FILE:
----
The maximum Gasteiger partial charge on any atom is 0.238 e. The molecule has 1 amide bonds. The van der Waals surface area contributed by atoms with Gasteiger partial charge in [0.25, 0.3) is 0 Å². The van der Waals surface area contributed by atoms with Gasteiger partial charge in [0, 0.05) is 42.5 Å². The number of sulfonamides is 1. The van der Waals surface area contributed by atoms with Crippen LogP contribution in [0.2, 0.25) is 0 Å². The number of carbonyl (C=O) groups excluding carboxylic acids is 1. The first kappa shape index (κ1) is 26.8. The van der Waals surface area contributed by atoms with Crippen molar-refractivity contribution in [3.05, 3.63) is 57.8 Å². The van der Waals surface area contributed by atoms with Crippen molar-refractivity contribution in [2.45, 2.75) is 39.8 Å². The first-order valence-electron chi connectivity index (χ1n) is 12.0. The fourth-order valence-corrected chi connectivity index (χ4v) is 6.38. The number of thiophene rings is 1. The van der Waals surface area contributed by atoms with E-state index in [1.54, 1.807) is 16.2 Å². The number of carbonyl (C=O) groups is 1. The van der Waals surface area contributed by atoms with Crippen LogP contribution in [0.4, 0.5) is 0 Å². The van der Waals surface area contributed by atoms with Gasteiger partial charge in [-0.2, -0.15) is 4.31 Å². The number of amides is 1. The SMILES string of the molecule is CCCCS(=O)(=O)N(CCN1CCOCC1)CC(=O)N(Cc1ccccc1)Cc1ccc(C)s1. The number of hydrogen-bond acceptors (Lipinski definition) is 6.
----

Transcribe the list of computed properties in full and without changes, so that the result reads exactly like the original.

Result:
The maximum Gasteiger partial charge on any atom is 0.238 e. The molecule has 1 amide bonds. The van der Waals surface area contributed by atoms with Gasteiger partial charge in [0.25, 0.3) is 0 Å². The van der Waals surface area contributed by atoms with Gasteiger partial charge in [0, 0.05) is 42.5 Å². The number of sulfonamides is 1. The van der Waals surface area contributed by atoms with Crippen LogP contribution in [0.2, 0.25) is 0 Å². The number of carbonyl (C=O) groups excluding carboxylic acids is 1. The first kappa shape index (κ1) is 26.8. The van der Waals surface area contributed by atoms with Crippen molar-refractivity contribution in [3.05, 3.63) is 57.8 Å². The van der Waals surface area contributed by atoms with Crippen molar-refractivity contribution in [2.45, 2.75) is 39.8 Å². The first-order valence-electron chi connectivity index (χ1n) is 12.0. The fourth-order valence-corrected chi connectivity index (χ4v) is 6.38. The number of thiophene rings is 1. The van der Waals surface area contributed by atoms with E-state index in [1.54, 1.807) is 16.2 Å². The number of carbonyl (C=O) groups is 1. The van der Waals surface area contributed by atoms with Crippen LogP contribution in [0.4, 0.5) is 0 Å². The van der Waals surface area contributed by atoms with Gasteiger partial charge in [-0.2, -0.15) is 4.31 Å². The number of amides is 1. The SMILES string of the molecule is CCCCS(=O)(=O)N(CCN1CCOCC1)CC(=O)N(Cc1ccccc1)Cc1ccc(C)s1. The number of hydrogen-bond acceptors (Lipinski definition) is 6.